Tuesday, July 17, 2012

3D Game Development - A beginners guide to choosing the right SDK

Hey guys,

Recently I've been looking at a range of 3D game engines that lie outside of the Actionscript Stage3D realm, with the announcement that the Flash Player will no longer be supported on mobile devices. I am hoping to create a new 3D game idea that I have been mulling around in my head for quite some time now.

After looking for a really long time and playing with a few SDK's and seeing how they all weigh up against one another, there are a few standouts.

Unreal Development Kit - The engine behind the unreal series, a truly powerful piece of software, I won't deny that this thing LOOKS amazing. However, if you are looking to be able to ease into the development process, be warned, UDK uses it's own proprietary language called UnrealScript, and whilst it's not so far away from other OOP languages, you'll find yourself relearning a few idiosyncrasies of that corner of programming. It's free to play and develop with, however, if you're intending to go big with it (multi-developer big) then you might be deterred by their licensing, which until recently declared that royalties must be paid for any earnings over $50,000, however, there is now a application process that has to be gone through to get approval I believe. Aside from all of this, UDK is a brilliant set of tools to develop with, it's powerful, very quick at programming iteration and the engine itself looks gorgeous. There will be a learning hump before you get into any solid development, but apart from that, a good solid choice.

Unity - Unity is one of the best engines I've played with, it's got a huge developer following and looks great. In terms of pricing, Unity uses a 'module' marketplace, for where you want to deploy, this can be a blessing or a curse depending on how you look at it. For example, if you only want to develop for mobile devices, it'll only be two modules, but if you want to go platform wide, it'll cost you a lot more. There are also both a professional and standard options which allow you to save money by losing out on some features (click on the 'read more' link under each product). Aside from that, the game engine is great, very fast iteration time, good work flow and very easy to do things like model rigging, audio and above all, multi-platform deployment into native code. Unity also frequently does discounts and freebies, so it's always worth having the site on bookmark so you can come back later and see what's going on. Be warned, however, Unity is a end-to-end development suite, so if you are planning on coming into a project half-way through, you might find things difficult to pickup.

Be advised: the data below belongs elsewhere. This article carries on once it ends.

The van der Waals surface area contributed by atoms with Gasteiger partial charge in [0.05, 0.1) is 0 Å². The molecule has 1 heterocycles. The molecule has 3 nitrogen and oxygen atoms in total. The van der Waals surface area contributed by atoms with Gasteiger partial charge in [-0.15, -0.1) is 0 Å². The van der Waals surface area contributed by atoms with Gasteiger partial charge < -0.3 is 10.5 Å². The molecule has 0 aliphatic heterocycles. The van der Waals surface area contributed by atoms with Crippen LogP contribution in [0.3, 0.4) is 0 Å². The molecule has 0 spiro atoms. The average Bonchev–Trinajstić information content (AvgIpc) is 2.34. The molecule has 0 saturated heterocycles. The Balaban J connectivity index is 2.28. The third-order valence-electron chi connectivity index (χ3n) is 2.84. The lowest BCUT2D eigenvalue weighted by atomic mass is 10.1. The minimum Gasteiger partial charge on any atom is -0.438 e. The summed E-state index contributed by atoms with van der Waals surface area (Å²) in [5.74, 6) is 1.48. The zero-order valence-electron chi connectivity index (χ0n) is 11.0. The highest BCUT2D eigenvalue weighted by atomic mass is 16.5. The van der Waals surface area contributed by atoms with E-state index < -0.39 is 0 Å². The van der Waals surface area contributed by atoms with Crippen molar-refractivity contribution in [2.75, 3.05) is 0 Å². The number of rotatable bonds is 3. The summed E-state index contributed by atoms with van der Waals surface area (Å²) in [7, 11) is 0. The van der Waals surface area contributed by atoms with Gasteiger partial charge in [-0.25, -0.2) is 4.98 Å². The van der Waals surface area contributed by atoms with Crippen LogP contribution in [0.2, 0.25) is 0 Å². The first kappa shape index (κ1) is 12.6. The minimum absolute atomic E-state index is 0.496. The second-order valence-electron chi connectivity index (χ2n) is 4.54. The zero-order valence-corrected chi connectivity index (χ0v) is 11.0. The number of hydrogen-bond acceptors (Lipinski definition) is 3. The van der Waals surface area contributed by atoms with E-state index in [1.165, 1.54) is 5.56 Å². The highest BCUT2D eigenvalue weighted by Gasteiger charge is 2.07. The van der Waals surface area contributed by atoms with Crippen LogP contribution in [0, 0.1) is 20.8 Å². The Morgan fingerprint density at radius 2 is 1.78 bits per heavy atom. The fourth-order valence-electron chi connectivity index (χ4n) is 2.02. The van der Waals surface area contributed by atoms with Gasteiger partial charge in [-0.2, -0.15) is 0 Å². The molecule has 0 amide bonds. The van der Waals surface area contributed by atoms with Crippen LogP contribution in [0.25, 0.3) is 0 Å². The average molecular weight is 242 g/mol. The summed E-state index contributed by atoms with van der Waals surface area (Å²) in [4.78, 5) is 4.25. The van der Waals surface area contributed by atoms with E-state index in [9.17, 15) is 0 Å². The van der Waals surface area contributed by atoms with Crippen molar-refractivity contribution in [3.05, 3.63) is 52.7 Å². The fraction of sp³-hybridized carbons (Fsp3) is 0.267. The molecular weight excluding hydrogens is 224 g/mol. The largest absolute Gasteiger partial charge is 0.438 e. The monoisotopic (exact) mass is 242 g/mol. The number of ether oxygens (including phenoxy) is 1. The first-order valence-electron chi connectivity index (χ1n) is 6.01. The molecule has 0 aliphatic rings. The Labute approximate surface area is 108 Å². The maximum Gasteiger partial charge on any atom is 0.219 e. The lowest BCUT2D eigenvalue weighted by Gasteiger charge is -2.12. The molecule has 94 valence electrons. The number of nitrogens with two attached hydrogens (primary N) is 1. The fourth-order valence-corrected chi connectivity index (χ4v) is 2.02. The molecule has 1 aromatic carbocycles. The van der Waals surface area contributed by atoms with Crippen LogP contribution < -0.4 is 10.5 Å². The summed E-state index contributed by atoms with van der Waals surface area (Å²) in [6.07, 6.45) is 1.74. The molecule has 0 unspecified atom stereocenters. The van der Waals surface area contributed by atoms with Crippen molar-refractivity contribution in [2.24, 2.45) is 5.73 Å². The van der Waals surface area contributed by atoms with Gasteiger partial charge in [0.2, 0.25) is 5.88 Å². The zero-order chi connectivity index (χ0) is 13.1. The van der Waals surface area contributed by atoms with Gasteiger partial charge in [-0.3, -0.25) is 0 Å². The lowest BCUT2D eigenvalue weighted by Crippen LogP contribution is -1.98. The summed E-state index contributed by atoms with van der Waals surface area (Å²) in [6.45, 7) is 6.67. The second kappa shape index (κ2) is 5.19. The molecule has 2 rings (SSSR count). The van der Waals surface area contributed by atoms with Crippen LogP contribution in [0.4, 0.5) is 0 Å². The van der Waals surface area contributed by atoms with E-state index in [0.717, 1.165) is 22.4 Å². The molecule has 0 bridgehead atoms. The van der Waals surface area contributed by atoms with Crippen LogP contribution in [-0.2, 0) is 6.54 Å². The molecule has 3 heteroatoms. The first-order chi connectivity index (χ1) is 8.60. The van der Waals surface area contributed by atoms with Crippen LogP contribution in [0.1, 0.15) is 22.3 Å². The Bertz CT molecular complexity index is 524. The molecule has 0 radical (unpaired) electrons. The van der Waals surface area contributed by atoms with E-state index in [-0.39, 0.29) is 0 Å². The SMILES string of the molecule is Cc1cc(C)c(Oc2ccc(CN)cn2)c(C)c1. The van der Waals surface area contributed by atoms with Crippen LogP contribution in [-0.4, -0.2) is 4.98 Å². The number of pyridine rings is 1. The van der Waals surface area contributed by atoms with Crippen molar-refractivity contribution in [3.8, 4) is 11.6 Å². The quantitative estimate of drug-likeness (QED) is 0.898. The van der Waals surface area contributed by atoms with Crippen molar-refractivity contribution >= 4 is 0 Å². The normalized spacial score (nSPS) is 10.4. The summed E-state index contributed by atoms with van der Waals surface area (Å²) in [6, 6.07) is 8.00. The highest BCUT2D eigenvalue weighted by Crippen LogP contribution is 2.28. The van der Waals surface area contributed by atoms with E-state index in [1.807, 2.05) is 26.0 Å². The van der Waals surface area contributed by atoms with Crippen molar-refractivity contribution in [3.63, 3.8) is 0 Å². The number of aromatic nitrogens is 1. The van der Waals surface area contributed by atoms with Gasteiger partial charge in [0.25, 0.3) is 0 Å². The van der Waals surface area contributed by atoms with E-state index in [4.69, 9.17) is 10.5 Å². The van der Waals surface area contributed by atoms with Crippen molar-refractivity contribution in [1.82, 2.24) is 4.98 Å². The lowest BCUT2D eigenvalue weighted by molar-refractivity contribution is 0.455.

jME - jME or Java Monkey Engine is a engine that I came across very recently when searching for alternatives to the standard Android development suite, with 3D in mind, from what I've seen of the features and more importantly their showcase, it looks to be a very powerful, and easy to use system, it comes with it's own IDE, so no need to worry about messy set ups and getting things working in Eclipse or some such. I guess the most important thing that you should take away from jME is that it's 100% free! However, you'll only be developing for Android or Web. Which, considering the market and where the money is at the moment, might not be desirable.

ShiVa - I thought that ShiVa deserved a mention in this list also, ShiVa has been around for a while now and boasts some pretty impressive features, compiling code in C++ it's got a lot going for it, and it's relatively cheap too. And they're currently running a web deployment special which allows you to upload games for free.

Ultimately, as an indie developer, I'm always looking at the free or less expensive options when I look at a development environment, but looking at the wide spread of both suite and of price, I would suggest to anyone going past my blog to have a look at either Unity or Unreal, I recognise that they're more expensive (well, Unreal is only costly if you make a AAA title with it,) but I personally think that for the price that you need to pay for the product, you really do get the support and system that you pay for. 



Michael Corbridge said...

Thank you for your tutorials. I am aware that Flash is not going to be supported in mobile, however what about AIR? AS3 can be compiled to apk and ipa, and there appears to be a lot of interest in the Starling framework. What are your thoughts?
- Michael

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